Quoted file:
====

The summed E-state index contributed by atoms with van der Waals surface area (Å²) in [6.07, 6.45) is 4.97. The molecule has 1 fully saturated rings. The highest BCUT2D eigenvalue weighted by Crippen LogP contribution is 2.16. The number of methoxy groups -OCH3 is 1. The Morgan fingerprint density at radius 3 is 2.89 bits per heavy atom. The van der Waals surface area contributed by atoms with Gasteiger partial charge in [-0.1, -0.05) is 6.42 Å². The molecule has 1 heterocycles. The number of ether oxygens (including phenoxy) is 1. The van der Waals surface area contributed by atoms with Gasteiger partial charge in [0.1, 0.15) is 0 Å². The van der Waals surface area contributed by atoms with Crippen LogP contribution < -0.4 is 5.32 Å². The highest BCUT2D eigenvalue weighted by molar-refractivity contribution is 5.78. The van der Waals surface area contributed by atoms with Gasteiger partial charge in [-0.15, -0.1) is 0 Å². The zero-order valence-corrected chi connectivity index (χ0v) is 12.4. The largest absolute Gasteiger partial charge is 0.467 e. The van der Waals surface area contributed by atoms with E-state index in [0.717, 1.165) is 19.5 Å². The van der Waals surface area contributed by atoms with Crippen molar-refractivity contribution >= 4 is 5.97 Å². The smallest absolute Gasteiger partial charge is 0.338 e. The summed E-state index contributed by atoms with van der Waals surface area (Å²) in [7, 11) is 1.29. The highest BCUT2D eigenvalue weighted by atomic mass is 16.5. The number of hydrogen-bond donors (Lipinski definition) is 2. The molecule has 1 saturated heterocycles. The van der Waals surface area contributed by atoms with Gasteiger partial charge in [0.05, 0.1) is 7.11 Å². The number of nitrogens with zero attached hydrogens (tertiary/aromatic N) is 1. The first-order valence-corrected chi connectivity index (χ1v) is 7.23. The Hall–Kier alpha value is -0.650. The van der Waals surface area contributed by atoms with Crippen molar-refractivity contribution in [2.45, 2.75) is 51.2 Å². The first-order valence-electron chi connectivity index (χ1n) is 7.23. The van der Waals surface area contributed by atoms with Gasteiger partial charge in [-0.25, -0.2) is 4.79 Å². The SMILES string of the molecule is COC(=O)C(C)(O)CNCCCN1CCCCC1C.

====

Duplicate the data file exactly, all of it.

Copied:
The summed E-state index contributed by atoms with van der Waals surface area (Å²) in [6.07, 6.45) is 4.97. The molecule has 1 fully saturated rings. The highest BCUT2D eigenvalue weighted by Crippen LogP contribution is 2.16. The number of methoxy groups -OCH3 is 1. The Morgan fingerprint density at radius 3 is 2.89 bits per heavy atom. The van der Waals surface area contributed by atoms with Gasteiger partial charge in [-0.1, -0.05) is 6.42 Å². The molecule has 1 heterocycles. The number of ether oxygens (including phenoxy) is 1. The van der Waals surface area contributed by atoms with Gasteiger partial charge in [0.1, 0.15) is 0 Å². The van der Waals surface area contributed by atoms with Crippen LogP contribution < -0.4 is 5.32 Å². The highest BCUT2D eigenvalue weighted by molar-refractivity contribution is 5.78. The van der Waals surface area contributed by atoms with Gasteiger partial charge in [-0.15, -0.1) is 0 Å². The zero-order valence-corrected chi connectivity index (χ0v) is 12.4. The largest absolute Gasteiger partial charge is 0.467 e. The van der Waals surface area contributed by atoms with E-state index in [0.717, 1.165) is 19.5 Å². The van der Waals surface area contributed by atoms with Crippen molar-refractivity contribution >= 4 is 5.97 Å². The smallest absolute Gasteiger partial charge is 0.338 e. The summed E-state index contributed by atoms with van der Waals surface area (Å²) in [7, 11) is 1.29. The highest BCUT2D eigenvalue weighted by atomic mass is 16.5. The number of hydrogen-bond donors (Lipinski definition) is 2. The molecule has 1 saturated heterocycles. The van der Waals surface area contributed by atoms with Gasteiger partial charge in [0.05, 0.1) is 7.11 Å². The number of nitrogens with zero attached hydrogens (tertiary/aromatic N) is 1. The first-order valence-corrected chi connectivity index (χ1v) is 7.23. The Hall–Kier alpha value is -0.650. The van der Waals surface area contributed by atoms with Crippen molar-refractivity contribution in [2.45, 2.75) is 51.2 Å². The first-order valence-electron chi connectivity index (χ1n) is 7.23. The van der Waals surface area contributed by atoms with Gasteiger partial charge in [-0.25, -0.2) is 4.79 Å². The SMILES string of the molecule is COC(=O)C(C)(O)CNCCCN1CCCCC1C.